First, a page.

The title of Living, Studying and Working in Italy
says it all: this book is intended for would-be expatriates with an eye for Italy. The authors have both had extensive experience living and working in the Bel Paese
--Neighbor was in Florence for four years while Larner still lives in Rome, where she is a journalist for Business Week
. Together they have pooled their experiences and collective knowledge of living abroad to address the practical side of living, working, or studying in Italy.
The first thing you might notice about this book is that it lacks references to Italy's great art, popular tourist sites, and best hotels. But remember, this is no ordinary guidebook--leave the tourist stuff to others and let Neighbor and Larner take you on a tour of everyday life as an expatriate in Italy. Here you'll find information about taking language courses and teaching English, volunteering for archeological digs, and starting a business. There are plenty of practical tips about visas, banking, residency requirements, and--alas!--taxes. There are lists of language schools, volunteer opportunities, and internship programs as well as information about freelance, part-time, and full-time employment opportunities. In short, this guidebook extraordinaire might just be an expatriate's best friend in Italy.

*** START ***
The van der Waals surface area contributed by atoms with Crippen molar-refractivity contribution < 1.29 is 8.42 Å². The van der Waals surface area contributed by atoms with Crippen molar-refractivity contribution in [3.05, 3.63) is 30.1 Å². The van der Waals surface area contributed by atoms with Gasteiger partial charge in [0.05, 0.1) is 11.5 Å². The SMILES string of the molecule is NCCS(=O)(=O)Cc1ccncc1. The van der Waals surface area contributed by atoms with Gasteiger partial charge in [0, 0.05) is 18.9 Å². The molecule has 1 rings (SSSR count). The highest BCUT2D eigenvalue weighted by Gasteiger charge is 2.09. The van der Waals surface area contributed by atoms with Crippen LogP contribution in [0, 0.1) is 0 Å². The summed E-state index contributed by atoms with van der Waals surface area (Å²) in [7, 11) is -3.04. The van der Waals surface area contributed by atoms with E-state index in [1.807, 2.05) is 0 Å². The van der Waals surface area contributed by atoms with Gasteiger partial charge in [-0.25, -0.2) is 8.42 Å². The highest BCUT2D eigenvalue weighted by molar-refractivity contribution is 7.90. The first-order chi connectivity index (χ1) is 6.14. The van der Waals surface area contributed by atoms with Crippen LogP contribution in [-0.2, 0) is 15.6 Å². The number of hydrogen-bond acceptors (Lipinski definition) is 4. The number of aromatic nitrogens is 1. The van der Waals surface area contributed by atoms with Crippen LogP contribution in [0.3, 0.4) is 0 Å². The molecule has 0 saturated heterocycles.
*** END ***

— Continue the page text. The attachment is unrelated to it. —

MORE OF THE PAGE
From Library Journal
Anyone planning an extended stay in Italy will be grateful for this book. Neighbor, who managed the U.S. bureau of the leading Italian weekly, L'Espresso, for over two years, and Larner, who works as a reporter for Business Week in Rome, offer the distilled experience of a combined ten years of living in Italy. In scrupulous detail, they show the reader how to handle the vexations of bureaucracy, find accommodations, handle taxes, and so forth. The section on studying provides information pertinent to American students at Italian universities, American study abroad programs, and language schools. Some of the areas covered in the section on working are teaching, starting a business, internships and volunteer opportunities, as well as the nitty-gritty of obtaining social security numbers and Italian work visas. Lists of useful addresses and Internet sites are included, and the appendix serves as a handy reference tool. Recommended for public and academic libraries.?Ravi Shenoy, Hinsdale P.L., Naperville, Ill.
Copyright 1998 Reed Business Information, Inc.